Happy September! Fall is around the corner, and hopefully cooler, more comfortable weather is coming with it. I can’t wait to take my daily walks in the crisp autumn air. While I wait for my favorite season to make it’s appearance, I’ll just keep walking and exercising outdoors. No matter the weather or season, being outdoors is therapeutic. I find that spending time outdoors whether walking, running, gardening, or just taking a break, it clears my mind and lifts my spirits. I found an article from Mindful about a guided walking meditation. Here are the basic points:
Walk with intention. We’re so used to walking in what we call automatic pilot, basically being tuned out and just letting the body go. You may notice that this feels a little strange to be so intentional about walking. That’s okay. This intention that you’re bringing is a way for you to reconnect with the present moment and what you’re feeling right now.
Let yourself notice. Notice as much as you can about the feel of picking your foot up, moving through space, and gently placing it down. I get most of us are so used to walking, when we first bring our attention to it, we might even feel a little wobbly. It’s okay: this is normal, and part of what it feels like to wake up and actively notice the details of what we are doing.
Feel your surroundings. If you’ve chosen to walk outside, allow yourself to feel the impact of the air on your skin. What do you notice? Is it warm or cool? Is the air damp or dry? Allow yourself to feel it.
Notice when thoughts take over. You may notice how quickly your attention is drawn to your thoughts, whether it’s thoughts of your day, list making, maybe you’re running an old conversation or story over and over in your mind. Once you notice your thoughts trying to hijack your walk, you may also notice that being lost in thought makes it more difficult to connect with your senses. You probably will notice that you find it harder to hear what’s going on in your environment, harder to smell anything, or taste anything. Thoughts are that powerful. So, when you know the thoughts are pulling you away, just notice that this is what’s happening, smile, and then you can gently and kindly choose to redirect your attention back to your felt senses and even more particularly, back to the feeling of your feet walking. Come back to this experience of the senses and the feet over and over throughout your walk.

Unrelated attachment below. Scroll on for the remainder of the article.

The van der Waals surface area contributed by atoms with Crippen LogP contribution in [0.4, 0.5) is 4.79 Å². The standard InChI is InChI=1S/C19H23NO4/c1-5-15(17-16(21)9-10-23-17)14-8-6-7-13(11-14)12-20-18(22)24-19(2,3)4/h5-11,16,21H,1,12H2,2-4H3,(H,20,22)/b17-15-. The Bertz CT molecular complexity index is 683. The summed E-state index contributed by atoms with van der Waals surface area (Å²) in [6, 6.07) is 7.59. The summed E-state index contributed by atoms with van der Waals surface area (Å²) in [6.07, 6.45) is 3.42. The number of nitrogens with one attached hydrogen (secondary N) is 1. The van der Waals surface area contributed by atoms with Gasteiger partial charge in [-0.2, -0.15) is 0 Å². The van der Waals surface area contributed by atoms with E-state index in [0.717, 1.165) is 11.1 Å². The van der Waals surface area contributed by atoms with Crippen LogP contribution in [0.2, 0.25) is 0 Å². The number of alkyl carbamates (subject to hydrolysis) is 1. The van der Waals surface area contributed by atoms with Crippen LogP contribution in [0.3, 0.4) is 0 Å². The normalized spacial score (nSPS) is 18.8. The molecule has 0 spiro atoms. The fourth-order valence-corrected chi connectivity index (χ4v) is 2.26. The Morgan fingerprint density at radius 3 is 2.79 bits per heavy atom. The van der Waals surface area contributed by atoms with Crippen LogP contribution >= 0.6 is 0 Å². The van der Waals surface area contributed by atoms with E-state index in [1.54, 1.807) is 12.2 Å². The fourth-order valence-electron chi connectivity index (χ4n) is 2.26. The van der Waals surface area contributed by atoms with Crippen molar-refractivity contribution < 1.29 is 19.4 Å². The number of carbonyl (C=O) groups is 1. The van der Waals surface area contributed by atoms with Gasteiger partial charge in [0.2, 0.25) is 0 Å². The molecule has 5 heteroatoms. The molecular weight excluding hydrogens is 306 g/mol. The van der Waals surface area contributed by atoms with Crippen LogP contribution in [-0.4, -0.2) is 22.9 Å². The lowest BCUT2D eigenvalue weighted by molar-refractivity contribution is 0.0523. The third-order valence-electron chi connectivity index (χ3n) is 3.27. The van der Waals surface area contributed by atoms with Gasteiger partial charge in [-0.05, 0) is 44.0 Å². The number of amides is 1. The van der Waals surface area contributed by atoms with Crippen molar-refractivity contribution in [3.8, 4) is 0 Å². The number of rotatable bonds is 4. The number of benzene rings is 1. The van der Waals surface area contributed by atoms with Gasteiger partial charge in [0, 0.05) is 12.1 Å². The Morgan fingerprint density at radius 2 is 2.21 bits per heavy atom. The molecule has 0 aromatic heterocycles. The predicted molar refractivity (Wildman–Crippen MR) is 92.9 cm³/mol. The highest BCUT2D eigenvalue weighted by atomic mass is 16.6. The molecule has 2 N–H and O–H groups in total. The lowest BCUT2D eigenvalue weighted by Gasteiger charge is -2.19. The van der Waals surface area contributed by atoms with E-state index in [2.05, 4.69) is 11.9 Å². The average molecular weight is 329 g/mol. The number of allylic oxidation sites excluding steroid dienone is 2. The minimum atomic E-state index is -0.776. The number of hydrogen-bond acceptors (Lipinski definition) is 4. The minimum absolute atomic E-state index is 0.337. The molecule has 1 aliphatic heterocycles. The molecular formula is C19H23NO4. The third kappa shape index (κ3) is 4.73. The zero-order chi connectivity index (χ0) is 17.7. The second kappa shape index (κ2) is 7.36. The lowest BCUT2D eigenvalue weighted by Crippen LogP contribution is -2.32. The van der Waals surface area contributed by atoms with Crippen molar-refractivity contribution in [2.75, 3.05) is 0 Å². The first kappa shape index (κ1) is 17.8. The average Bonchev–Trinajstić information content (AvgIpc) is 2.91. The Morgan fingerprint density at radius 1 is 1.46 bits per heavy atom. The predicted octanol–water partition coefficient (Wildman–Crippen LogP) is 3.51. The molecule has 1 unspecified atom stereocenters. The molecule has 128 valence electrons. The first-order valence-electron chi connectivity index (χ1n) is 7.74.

Let yourself experience your surroundings. What do you notice about the weather? Do you have an opinion about it? What happens if you just experience that weather is here, noticing the qualities of the weather, and how you’re experiencing it on the skin or in the body? What happens when you let yourself notice the sounds around you? What do you notice about the smells around you? Can you experience these sensory qualities as the symphony of the world?
The smell of the world: noticing pungent, acrid, sweet, sour, fresh, earthy. Maybe you can notice sounds as high-pitched, low hums, loud, or soft. How much can you allow yourself to take in the world in the minutest detail as your senses experience what’s here, without adding the layer of judgment on it about how you feel about it? Just for now, see what you’re able to do as you take in the raw data of the world around you—experience it in this morning walk.
Pause now and then. Another way you might heighten the sensory experience of this walk is, every once in a while, stop right in your tracks if you’re able and it’s appropriate, and notice in a very specific way what it feels like to be grounded as you feel your feet making contact with the earth or the floor. Maybe take a moment to choose a particular thing to experience through the eyes, focusing on color, shape, texture.
Let your nose have a big sniff in and intentionally smell the air. Redirect your attention to your ears and hear the world right now. Can you hold everything you’re noticing lightly, and just let it be part of your environment while you experience it? You don’t have to judge it, or change it, or do anything about it. Just be here for you right now and then when you’re ready, make a choice to select which foot you’ll begin with and start your walk again.
Try aimless wandering. You might want to use this morning wake-up walk to take you to work, or any particular destination. But if it feels safe to do so, it can also be wonderful to allow yourself to do an aimless walk. Maybe setting a timer, perhaps 15 minutes, and allowing your feet to take you wherever they want to go, staying present to your ever-changing environment without having a goal as your destination. Noticing what it feels like to reconnect to inner instincts that show up as everything starts to quiet a bit, as you heighten your senses with this morning walk. Noticing over and over as the attention is drawn to other things, particularly thinking.
Bringing your attention back to your feet over and over can be the greatest help to reconnecting with the present moment as you let your felt senses and the feeling of your feet touching the ground bring you back, right here, right now, coming back over and over and over. At the end of your walk, notice how you feel, check in with each one of your senses. What are you aware of right now, having spent this time bringing attention to the sensory experiences? What do you notice now about your mood? Notice what it feels like to inhabit your body and be awake to your precious life.
Good info even if you don’t do every thing suggested, give it a try. You never know what you may learn.
I hope you find peace today!